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We’ve all had times in our lives when we received shocking news. You know the kind I am talking about. Like the time you found out that were either being hired or fired. Or maybe when you discovered that you were getting a tax refund or perhaps the moment came when the doctor said the word “twins.”
All of these times brought about a different range of emotions. I would venture to say that when the news came down that you probably remember where you were and maybe even what the weather was.
I heard some pretty stunning news early last week involving a former baseball player.
His name is Mark McGwire. The former Oakland Athletic and St. Louis Cardinal admitted last week that he was taking steroids while he was playing the game.
I thought he had just really worked hard in the off-season to make himself look like the red-headed version of the Incredible Hulk. You mean to tell me that he was cheating. I am stunned.
Well, actually I am anything but stunned. Like so many others during the late ’90s, McGwire was on the juice. Everyone knew it then and I can’t imagine that many people are surprised to hear him finally admit to it. I would dare say that if you can honestly look back and think he was not using something to hit 500-foot home runs, then you probably also think that you can jump into a swimming pool without getting wet.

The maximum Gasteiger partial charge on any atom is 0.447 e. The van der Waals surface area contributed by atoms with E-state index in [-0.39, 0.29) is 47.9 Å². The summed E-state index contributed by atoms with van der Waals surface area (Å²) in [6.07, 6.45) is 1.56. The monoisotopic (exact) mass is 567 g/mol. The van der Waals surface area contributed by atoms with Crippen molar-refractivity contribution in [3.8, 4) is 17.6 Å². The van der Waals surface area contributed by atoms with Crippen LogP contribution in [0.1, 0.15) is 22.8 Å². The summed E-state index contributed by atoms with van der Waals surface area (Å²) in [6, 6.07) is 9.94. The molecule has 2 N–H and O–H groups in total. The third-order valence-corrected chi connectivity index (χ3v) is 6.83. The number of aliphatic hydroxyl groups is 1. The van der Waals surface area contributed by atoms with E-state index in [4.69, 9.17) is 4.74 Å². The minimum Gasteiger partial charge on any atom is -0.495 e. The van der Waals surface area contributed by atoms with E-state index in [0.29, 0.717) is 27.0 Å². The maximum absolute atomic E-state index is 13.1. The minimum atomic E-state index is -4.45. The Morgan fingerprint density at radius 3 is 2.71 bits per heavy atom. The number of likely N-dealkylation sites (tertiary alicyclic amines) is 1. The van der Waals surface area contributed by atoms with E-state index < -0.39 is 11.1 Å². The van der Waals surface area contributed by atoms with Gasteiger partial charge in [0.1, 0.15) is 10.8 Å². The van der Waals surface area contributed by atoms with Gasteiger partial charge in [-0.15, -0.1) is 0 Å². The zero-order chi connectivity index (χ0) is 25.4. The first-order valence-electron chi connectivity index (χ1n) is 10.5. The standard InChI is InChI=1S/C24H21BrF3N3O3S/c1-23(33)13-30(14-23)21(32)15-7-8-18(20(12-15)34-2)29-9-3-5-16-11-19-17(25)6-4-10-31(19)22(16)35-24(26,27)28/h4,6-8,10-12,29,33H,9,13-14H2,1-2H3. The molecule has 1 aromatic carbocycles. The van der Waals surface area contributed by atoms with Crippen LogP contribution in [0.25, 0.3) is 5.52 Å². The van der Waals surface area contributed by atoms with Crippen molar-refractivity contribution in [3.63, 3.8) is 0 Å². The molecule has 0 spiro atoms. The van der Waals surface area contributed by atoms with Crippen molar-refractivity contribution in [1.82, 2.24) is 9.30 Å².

What makes the admission so upsetting is thinking about how his use of an illegal substance helped change the baseball record book. It is disappointing that guys like McGwire and Sammy Sosa – who were such fun-loving characters and embraced the attention that came their way – were cheaters. And it is disappointing that we overlooked the fact that both of them were cheating.
As baseball fans – and even non-baseball fans – got wrapped up in the history and drama of the home run chase, either we did not want to admit that baseball had an underlying problem or we just did not care. I hate to say it, but I think it may have been the latter.
One thing McGwire said last week that made me somewhat upset was the fact that he said he did not believe that steroids were helping him hit home runs. Really? You cannot be serious, Mark. You were practically hitting baseballs into orbit. You honestly think that the steroids had nothing to do with that? Not only is that just wrong, it might also be delusional.
Now what? What do we do with Big Mac and his records and his legacy? Does he go into the Hall of Fame? Is their an asterisk beside his name?
When the dust settles, I think ultimately McGwire and others will get in the Hall of Fame. It may take a while, but eventually I think voters and fans will forget about the steroids and the admissions and just look at the numbers.
The travesty is that McGwire and Sosa, and even Barry Bonds, were each Hall of Fame worthy without having to cheat.